Uwe and Hannelore Romeike and their children left their native Germany in 2008, fleeing persecution by the government because they wanted to homeschool their children. Lynda Altman reports in the Examiner
The family applied for asylum based on religious persecution. Asylum was granted. However, the Obama administration overturned that decision and the Romeike family faced deportation.
HSLDA stepped in and fought the deportation. They lost the battle at every turn. Even when Glenn Beck stepped in with a sizable donation, the family still could not catch a break in court. Then, a petition was filed with thousands of signatures requesting that the U.S. Government answer a final request. On that, the family won.
The U.S. Supreme Court was supposed to hear the case on Monday, March 3, 2014. Instead of hearing the case, the court decided against it. That left the Romeike family with no more options. They were out of time and legal recourse. It looked like deportation was inevitable.
After public outcry, the Department of Homeland Security gave the Romeike family permission to remain in the United States. This happened on Tuesday, March 4, 2014.
Blogger Ben Swann has these further details (as well as some details about what happened to them in Germany):
The Romeike’s received help from the Home School Legal Defense Association (HSLDA). The HSLDA requested a rehearing with the U.S. Sixth Circuit Court of Appeals. The request was denied. The case caught the attention of the homeschooling community, as well as a number of Christian groups. An online petition asking President Obama to grant the family asylum was signed by more than 127,000 people. Eventually the Romeike’s and the HSLDA decided to request a hearing with the Supreme Court.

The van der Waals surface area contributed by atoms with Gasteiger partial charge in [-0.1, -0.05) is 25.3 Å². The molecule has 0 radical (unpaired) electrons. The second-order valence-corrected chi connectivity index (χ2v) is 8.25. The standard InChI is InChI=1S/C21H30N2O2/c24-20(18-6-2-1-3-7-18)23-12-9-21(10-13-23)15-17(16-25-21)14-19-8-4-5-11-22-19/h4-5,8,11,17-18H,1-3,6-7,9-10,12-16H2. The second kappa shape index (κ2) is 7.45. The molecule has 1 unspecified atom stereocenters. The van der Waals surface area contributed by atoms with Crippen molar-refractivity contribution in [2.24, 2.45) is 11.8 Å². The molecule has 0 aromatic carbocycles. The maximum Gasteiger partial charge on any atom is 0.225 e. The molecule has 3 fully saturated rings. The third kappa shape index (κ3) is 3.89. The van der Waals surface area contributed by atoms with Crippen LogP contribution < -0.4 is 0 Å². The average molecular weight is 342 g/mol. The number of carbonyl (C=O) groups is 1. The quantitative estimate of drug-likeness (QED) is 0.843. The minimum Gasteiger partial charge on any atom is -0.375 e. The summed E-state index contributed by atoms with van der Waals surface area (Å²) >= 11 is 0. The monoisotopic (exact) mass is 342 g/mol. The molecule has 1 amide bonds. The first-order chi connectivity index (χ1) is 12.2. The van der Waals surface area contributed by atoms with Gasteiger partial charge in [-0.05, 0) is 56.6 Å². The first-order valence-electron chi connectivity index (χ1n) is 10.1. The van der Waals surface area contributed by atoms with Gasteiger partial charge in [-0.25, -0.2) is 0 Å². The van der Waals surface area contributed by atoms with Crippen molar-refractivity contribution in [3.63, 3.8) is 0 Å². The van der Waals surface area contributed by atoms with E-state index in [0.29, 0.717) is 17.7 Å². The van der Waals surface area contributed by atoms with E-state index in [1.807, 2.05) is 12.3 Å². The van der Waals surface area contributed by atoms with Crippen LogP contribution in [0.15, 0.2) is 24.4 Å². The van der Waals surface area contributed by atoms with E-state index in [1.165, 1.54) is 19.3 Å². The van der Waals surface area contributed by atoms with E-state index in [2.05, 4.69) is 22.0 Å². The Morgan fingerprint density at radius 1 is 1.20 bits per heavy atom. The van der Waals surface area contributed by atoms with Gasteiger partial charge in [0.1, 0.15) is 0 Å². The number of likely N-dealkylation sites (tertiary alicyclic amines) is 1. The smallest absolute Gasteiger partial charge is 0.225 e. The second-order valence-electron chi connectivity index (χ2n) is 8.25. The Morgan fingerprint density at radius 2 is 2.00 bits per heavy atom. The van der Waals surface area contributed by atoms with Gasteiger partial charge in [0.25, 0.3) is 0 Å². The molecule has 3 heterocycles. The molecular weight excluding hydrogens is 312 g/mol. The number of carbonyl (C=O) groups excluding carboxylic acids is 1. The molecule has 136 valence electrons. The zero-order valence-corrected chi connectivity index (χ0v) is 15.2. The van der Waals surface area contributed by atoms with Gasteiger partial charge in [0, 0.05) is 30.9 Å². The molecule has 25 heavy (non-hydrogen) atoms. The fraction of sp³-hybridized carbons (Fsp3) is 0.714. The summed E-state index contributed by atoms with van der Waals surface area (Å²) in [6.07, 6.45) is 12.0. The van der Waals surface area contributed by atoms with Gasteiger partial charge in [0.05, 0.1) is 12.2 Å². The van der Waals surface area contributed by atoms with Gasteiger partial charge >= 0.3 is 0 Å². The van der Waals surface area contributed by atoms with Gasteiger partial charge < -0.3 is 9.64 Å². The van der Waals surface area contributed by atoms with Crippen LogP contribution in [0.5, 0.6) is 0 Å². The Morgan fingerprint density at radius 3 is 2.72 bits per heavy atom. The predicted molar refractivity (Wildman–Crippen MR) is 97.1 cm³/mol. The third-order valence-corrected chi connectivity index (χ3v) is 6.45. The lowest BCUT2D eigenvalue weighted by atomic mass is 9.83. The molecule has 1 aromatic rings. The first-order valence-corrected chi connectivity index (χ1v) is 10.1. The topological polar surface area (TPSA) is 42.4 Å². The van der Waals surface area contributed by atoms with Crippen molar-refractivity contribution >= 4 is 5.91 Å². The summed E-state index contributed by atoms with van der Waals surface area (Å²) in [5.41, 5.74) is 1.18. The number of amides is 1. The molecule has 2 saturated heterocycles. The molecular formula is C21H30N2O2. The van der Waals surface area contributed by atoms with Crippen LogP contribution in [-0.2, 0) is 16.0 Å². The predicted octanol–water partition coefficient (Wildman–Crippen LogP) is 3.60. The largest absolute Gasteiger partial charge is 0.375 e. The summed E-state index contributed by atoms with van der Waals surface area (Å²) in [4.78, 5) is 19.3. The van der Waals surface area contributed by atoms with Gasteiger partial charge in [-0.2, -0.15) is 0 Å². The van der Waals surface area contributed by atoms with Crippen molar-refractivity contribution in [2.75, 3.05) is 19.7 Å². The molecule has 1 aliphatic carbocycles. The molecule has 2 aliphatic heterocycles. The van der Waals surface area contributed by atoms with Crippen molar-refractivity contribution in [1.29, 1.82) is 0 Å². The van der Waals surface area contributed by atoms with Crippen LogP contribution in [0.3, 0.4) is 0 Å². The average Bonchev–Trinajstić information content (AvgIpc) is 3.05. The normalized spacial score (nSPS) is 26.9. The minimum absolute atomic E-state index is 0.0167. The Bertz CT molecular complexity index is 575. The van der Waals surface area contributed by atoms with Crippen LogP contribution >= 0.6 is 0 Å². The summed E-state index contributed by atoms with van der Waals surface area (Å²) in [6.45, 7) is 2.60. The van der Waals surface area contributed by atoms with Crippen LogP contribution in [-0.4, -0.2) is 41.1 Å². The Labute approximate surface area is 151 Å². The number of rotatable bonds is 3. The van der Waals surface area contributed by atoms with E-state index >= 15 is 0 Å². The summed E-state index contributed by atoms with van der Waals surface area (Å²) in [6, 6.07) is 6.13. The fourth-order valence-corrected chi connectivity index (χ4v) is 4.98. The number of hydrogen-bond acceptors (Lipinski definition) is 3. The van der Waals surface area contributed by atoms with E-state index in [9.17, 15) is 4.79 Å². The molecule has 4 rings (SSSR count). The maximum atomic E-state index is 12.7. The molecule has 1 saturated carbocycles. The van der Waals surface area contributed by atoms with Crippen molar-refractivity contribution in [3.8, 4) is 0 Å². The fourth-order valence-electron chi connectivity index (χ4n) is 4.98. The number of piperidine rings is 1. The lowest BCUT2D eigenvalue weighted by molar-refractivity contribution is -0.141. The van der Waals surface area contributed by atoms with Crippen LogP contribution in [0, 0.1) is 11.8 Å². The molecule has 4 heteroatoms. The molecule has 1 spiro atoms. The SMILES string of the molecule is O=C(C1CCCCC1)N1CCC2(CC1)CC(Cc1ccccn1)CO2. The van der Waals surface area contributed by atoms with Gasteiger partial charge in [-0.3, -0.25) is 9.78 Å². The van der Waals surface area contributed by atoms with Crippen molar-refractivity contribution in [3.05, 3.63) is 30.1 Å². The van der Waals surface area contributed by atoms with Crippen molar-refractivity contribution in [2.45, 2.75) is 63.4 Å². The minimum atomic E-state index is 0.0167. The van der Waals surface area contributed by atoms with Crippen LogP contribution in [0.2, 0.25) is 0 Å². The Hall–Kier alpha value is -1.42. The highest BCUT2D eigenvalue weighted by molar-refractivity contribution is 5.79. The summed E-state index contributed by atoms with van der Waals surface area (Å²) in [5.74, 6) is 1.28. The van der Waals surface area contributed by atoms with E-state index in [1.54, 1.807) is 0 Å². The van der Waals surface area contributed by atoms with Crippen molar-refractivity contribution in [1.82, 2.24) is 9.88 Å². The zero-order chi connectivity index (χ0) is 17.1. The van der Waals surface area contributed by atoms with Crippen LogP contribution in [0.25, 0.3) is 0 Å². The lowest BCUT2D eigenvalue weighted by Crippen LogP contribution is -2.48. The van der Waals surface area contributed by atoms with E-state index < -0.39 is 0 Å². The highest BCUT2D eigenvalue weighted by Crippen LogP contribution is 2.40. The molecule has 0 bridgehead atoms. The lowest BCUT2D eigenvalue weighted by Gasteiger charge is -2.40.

Michael Farris, founder of the HSLDA, commented, “The Attorney General and Sixth Circuit are ignoring critical evidence and are trying to send back this family who is trying to stay in our country legally. We are hopeful that the Supreme Court will go the other way and see what the original immigration judge saw: that this family and other religious homeschoolers in Germany are being persecuted for what they believe is the right way to raise their children.”
Both writers give the petition and public outcry credit for the outcome. I wonder; I’ve never heard of a petition to the federal government having any effect. It’s great if that’s true. I do remember that more than 20 years ago Rep. George Miller of California introduced a bill in Congress that homeschoolers interpreted as threatening to their right to educate their children. (I should say “we homeschoolers” as I was one at the time.) They jammed the Capitol switchboard — it was reported to be the most calls ever — and the bill was withdrawn. Today there are many more homeschoolers.
I posted on the case here in 2010 and Ann posted here in 2013 when the Romeikes were denied asylum. Note that they were initially granted asylum and then that was overturned at the federal level. We can imagine how much the Obama administration would love a Christian family educating its children outside the state’s control. (Not!) I’d love to know the inside story of the judicial and government actions in this case.
As Ann commented in her post when the Romeikes lost their asylum case: We will take Chechens, Somalis and Rohingya Muslims, but not persecuted Christians from Germany who pose no threat to America. Go figure!
Addendum: Here a great piece by Michael Farris, Dangerous Policy Lurks behind Romeike Triumph. I don’t have time to write about it, but if you are interested in homeschooling, parental rights, religious freedom, or oppressive government, there’s a lot here for you.